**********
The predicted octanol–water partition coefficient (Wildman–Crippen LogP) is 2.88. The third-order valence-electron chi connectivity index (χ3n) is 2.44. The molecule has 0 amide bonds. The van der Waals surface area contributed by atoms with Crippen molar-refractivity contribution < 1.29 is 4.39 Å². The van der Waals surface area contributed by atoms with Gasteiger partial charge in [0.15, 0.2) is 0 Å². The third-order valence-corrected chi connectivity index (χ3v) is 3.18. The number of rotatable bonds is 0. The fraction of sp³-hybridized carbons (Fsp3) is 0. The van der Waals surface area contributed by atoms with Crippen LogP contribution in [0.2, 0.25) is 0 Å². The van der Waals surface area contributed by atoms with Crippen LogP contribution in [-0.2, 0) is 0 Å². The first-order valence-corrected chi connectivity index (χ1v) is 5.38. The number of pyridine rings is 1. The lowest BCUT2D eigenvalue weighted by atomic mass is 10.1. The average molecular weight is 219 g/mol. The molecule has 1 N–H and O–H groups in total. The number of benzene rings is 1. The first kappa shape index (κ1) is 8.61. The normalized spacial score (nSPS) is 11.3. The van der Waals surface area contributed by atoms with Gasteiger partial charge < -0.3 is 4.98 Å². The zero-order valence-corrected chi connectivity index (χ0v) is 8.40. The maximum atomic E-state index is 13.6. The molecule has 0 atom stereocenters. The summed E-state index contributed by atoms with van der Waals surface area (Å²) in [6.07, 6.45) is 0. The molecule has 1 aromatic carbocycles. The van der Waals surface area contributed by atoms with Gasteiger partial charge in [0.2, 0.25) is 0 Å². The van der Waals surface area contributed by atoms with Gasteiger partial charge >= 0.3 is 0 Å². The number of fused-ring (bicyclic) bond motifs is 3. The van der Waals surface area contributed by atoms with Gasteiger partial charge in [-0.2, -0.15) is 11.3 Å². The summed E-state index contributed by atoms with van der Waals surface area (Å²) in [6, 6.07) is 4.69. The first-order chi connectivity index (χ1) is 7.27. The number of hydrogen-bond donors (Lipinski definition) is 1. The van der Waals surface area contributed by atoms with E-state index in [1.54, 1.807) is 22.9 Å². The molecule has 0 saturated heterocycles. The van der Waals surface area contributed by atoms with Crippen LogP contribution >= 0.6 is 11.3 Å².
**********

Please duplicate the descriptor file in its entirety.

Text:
The predicted octanol–water partition coefficient (Wildman–Crippen LogP) is 2.88. The third-order valence-electron chi connectivity index (χ3n) is 2.44. The molecule has 0 amide bonds. The van der Waals surface area contributed by atoms with Crippen molar-refractivity contribution < 1.29 is 4.39 Å². The van der Waals surface area contributed by atoms with Gasteiger partial charge in [0.15, 0.2) is 0 Å². The third-order valence-corrected chi connectivity index (χ3v) is 3.18. The number of rotatable bonds is 0. The fraction of sp³-hybridized carbons (Fsp3) is 0. The van der Waals surface area contributed by atoms with Crippen LogP contribution in [0.2, 0.25) is 0 Å². The van der Waals surface area contributed by atoms with Crippen LogP contribution in [-0.2, 0) is 0 Å². The first-order valence-corrected chi connectivity index (χ1v) is 5.38. The number of pyridine rings is 1. The lowest BCUT2D eigenvalue weighted by atomic mass is 10.1. The average molecular weight is 219 g/mol. The molecule has 1 N–H and O–H groups in total. The number of benzene rings is 1. The first kappa shape index (κ1) is 8.61. The normalized spacial score (nSPS) is 11.3. The van der Waals surface area contributed by atoms with Gasteiger partial charge < -0.3 is 4.98 Å². The zero-order valence-corrected chi connectivity index (χ0v) is 8.40. The maximum atomic E-state index is 13.6. The molecule has 0 atom stereocenters. The summed E-state index contributed by atoms with van der Waals surface area (Å²) in [6.07, 6.45) is 0. The molecule has 1 aromatic carbocycles. The van der Waals surface area contributed by atoms with Gasteiger partial charge in [0.2, 0.25) is 0 Å². The van der Waals surface area contributed by atoms with Gasteiger partial charge >= 0.3 is 0 Å². The number of fused-ring (bicyclic) bond motifs is 3. The van der Waals surface area contributed by atoms with Gasteiger partial charge in [-0.2, -0.15) is 11.3 Å². The summed E-state index contributed by atoms with van der Waals surface area (Å²) in [6, 6.07) is 4.69. The first-order chi connectivity index (χ1) is 7.27. The number of hydrogen-bond donors (Lipinski definition) is 1. The van der Waals surface area contributed by atoms with E-state index in [1.54, 1.807) is 22.9 Å². The molecule has 0 saturated heterocycles. The van der Waals surface area contributed by atoms with Crippen LogP contribution >= 0.6 is 11.3 Å².